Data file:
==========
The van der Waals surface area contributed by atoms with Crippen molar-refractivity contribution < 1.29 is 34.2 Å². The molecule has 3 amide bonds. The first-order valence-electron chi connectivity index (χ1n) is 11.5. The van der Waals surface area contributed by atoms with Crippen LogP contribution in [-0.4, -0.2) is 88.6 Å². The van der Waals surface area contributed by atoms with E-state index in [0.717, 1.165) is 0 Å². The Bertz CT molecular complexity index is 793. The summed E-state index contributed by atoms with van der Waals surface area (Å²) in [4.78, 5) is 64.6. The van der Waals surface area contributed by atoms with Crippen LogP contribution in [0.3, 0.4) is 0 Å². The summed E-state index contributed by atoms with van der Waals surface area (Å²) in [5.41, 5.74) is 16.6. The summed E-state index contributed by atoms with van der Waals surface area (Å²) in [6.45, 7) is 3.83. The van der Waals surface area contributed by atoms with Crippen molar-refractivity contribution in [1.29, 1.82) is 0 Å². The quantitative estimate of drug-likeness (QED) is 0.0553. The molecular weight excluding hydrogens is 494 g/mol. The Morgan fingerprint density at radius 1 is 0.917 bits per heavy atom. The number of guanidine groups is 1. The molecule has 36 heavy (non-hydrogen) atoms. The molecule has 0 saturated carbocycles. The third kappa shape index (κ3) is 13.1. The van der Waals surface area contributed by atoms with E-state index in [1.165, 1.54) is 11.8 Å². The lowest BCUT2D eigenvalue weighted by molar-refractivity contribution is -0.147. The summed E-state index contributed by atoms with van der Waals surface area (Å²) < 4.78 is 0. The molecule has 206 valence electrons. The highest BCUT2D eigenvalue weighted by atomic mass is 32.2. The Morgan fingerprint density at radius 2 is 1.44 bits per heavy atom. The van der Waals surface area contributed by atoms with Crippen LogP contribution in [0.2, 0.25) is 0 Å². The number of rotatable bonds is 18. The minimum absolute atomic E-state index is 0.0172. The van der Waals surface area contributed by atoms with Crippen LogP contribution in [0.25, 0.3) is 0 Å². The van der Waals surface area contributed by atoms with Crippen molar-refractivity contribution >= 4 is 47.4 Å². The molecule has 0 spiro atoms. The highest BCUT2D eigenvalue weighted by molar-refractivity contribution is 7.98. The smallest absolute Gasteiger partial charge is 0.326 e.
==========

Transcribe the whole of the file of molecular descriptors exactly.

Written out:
The van der Waals surface area contributed by atoms with Crippen molar-refractivity contribution < 1.29 is 34.2 Å². The molecule has 3 amide bonds. The first-order valence-electron chi connectivity index (χ1n) is 11.5. The van der Waals surface area contributed by atoms with Crippen LogP contribution in [-0.4, -0.2) is 88.6 Å². The van der Waals surface area contributed by atoms with E-state index in [0.717, 1.165) is 0 Å². The Bertz CT molecular complexity index is 793. The summed E-state index contributed by atoms with van der Waals surface area (Å²) in [4.78, 5) is 64.6. The van der Waals surface area contributed by atoms with Crippen LogP contribution in [0.3, 0.4) is 0 Å². The summed E-state index contributed by atoms with van der Waals surface area (Å²) in [5.41, 5.74) is 16.6. The summed E-state index contributed by atoms with van der Waals surface area (Å²) in [6.45, 7) is 3.83. The van der Waals surface area contributed by atoms with Crippen molar-refractivity contribution in [1.29, 1.82) is 0 Å². The quantitative estimate of drug-likeness (QED) is 0.0553. The molecular weight excluding hydrogens is 494 g/mol. The Morgan fingerprint density at radius 1 is 0.917 bits per heavy atom. The number of guanidine groups is 1. The molecule has 36 heavy (non-hydrogen) atoms. The molecule has 0 saturated carbocycles. The third kappa shape index (κ3) is 13.1. The van der Waals surface area contributed by atoms with E-state index in [1.165, 1.54) is 11.8 Å². The lowest BCUT2D eigenvalue weighted by molar-refractivity contribution is -0.147. The summed E-state index contributed by atoms with van der Waals surface area (Å²) < 4.78 is 0. The molecule has 206 valence electrons. The highest BCUT2D eigenvalue weighted by atomic mass is 32.2. The Morgan fingerprint density at radius 2 is 1.44 bits per heavy atom. The van der Waals surface area contributed by atoms with Crippen LogP contribution in [0.2, 0.25) is 0 Å². The number of rotatable bonds is 18. The minimum absolute atomic E-state index is 0.0172. The van der Waals surface area contributed by atoms with Crippen LogP contribution in [0.25, 0.3) is 0 Å². The van der Waals surface area contributed by atoms with Crippen molar-refractivity contribution >= 4 is 47.4 Å². The molecule has 0 spiro atoms. The highest BCUT2D eigenvalue weighted by molar-refractivity contribution is 7.98. The smallest absolute Gasteiger partial charge is 0.326 e.